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The Core of the Sun
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2016 alt.TOB (#2) The Books > The Core of the Sun

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message 1: by Amy (new) - rated it 4 stars

Amy (asawatzky) | 1739 comments The Core of the Sun by Johanna Sinisalo

About the Book: (source: a webpage devoted to Finnish Literature)
The Core of the Sun invites readers to take part in a thought experiment: What if a few minor details in the course of history had set things onto a different track?

If Finnish society were built on the same principle of sisu, or inner grit, as it is now but with an emphasis on slightly different aspects, Finland in 2017 might be a ‘eusistocracy’. This term comes from the Classical language roots eu (meaning ‘good’) and sistere (‘stop, stand’), and it means an extreme welfare state.

In the alternative Finland portrayed in The Core of the Sun, individual freedoms have been drastically restricted in the name of the public good. Restrictions have been placed on dangerous foreign influences, so all mood-enhancing substances such as alcohol and nicotine have been eradicated. Only one such substance remains in the authorities’ sights: chilli, which continues to make it over the border on occasion.

Vanna, the book’s protagonist, is hooked on chilli – or more precisely, the capsaicin contained within chillies. She needs ever-larger doses to feel a proper ‘hit’. In order to ensure a regular supply of chilli fixes, Vanna becomes a dealer. No one would suspect her of committing a crime, because she is an Eloi, a woman ‘who is active in the mating market and for whom the promotion of all aspects of male well-being is key.’

Johanna Sinisalo’s satire is bitingly on-target in the scenes where the Eloi's education is reminiscent of dog obedience classes. The image of a country where the Health Authority decides what people require is pure black humour – it would be hilarious if it weren’t so frightening. Sinisalo is a social critic, but her writing is very tangible, appealing to the senses. It makes for a unique reading experience: highly immersive, almost breath-taking.

One day Vanna gets hold of a fresh chili. She has never seen such a thing before. Its trail leads her to a mystical cult, known as Gaianism. Vanna investigates how the Gaianists are developing the world’s hottest chilli variety, called the Core of the Sun. Vanna also comes to realise why chillies have been banned in the Eusistocratic Republic of Finland.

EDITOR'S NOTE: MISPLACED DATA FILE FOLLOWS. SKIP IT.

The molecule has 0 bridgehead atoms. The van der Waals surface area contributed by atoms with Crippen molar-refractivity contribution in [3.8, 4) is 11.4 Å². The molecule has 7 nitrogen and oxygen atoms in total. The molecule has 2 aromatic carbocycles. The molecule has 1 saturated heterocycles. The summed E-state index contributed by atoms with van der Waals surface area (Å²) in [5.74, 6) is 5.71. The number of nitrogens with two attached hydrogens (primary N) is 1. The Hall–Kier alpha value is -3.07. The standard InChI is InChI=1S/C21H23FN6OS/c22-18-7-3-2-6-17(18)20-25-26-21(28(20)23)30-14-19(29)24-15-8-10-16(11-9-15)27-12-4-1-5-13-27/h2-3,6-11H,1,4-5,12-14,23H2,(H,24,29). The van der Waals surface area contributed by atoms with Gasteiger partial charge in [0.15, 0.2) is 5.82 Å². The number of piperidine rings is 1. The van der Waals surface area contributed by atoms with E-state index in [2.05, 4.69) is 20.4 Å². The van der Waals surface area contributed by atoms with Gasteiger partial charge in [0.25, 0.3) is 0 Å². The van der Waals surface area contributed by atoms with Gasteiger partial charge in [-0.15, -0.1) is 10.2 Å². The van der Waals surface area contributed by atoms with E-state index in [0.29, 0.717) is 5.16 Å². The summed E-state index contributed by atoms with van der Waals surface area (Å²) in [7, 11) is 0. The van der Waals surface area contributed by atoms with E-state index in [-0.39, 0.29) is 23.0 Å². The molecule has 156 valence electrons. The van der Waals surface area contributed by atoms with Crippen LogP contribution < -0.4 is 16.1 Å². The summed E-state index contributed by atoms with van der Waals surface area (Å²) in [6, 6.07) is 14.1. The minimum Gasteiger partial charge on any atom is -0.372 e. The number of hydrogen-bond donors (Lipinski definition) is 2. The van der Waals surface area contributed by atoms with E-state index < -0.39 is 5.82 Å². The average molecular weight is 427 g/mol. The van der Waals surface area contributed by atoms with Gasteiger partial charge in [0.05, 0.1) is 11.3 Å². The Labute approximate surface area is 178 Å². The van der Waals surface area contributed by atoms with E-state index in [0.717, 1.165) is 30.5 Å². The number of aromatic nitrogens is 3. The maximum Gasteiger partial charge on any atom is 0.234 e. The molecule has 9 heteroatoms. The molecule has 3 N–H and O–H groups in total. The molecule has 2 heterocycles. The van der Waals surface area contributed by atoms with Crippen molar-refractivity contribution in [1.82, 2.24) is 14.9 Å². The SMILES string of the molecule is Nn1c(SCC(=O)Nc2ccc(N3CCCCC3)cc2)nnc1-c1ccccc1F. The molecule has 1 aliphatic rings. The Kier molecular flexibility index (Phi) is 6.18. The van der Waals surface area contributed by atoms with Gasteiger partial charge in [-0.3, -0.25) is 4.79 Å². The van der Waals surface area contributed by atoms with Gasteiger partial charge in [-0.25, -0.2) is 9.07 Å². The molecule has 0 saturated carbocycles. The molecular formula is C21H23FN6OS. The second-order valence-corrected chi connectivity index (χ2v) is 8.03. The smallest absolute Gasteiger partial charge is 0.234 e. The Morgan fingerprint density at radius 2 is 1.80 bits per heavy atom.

“The Core of the Sun” is part of the rule-breaking ‘Finnish Weird’ genre. The text consists of rhythmic segments, various text passages including genuine historical documents. One of these, an article on eugenics, was published in a Finnish magazine in 1935. Johanna Sinisalo demonstrates that ‘weird’ is never very far from everyday reality.

About the Author: (source:
Johanna Sinisalo (b. 1958), a leading writer of the ‘Finnish Weird’ genre, is one of Finland’s most original and successful authors on the international scene. Her books have been translated into nearly 20 languages. Auringon ydin (“The core of the sun”) is her sixth novel. Her debut work, Ennen päivänlaskua ei voi (Tammi 2000, UK 2003: Not Before Sundown, US 2006: Troll: A Love Story) was awarded the Finlandia Prize, Finland’s most prestigious literary award. Sinisalo has also published a children’s book, a collection of short stories and dozens of stories in anthologies and journals. Besides her prose fiction works, she has written film and TV scripts as well as graphic novel storylines and travel literature

About the Translator: (source:
Personal Statement - Translator from German, Swedish and Finnish into English. I translate full-time and hold professional translation qualifications in all three of my language combinations.

Particularly interested in translating contemporary colloquial language, slang, humour and popular culture. Fiction and non-fiction.

Translator of I Am Zlatan by Zlatan Ibrahimović and David Lagercrantz, which was shortlisted for the 2013 William Hill Sports Book of the Year award - the only translated book among the 17 titles on that year's longlist.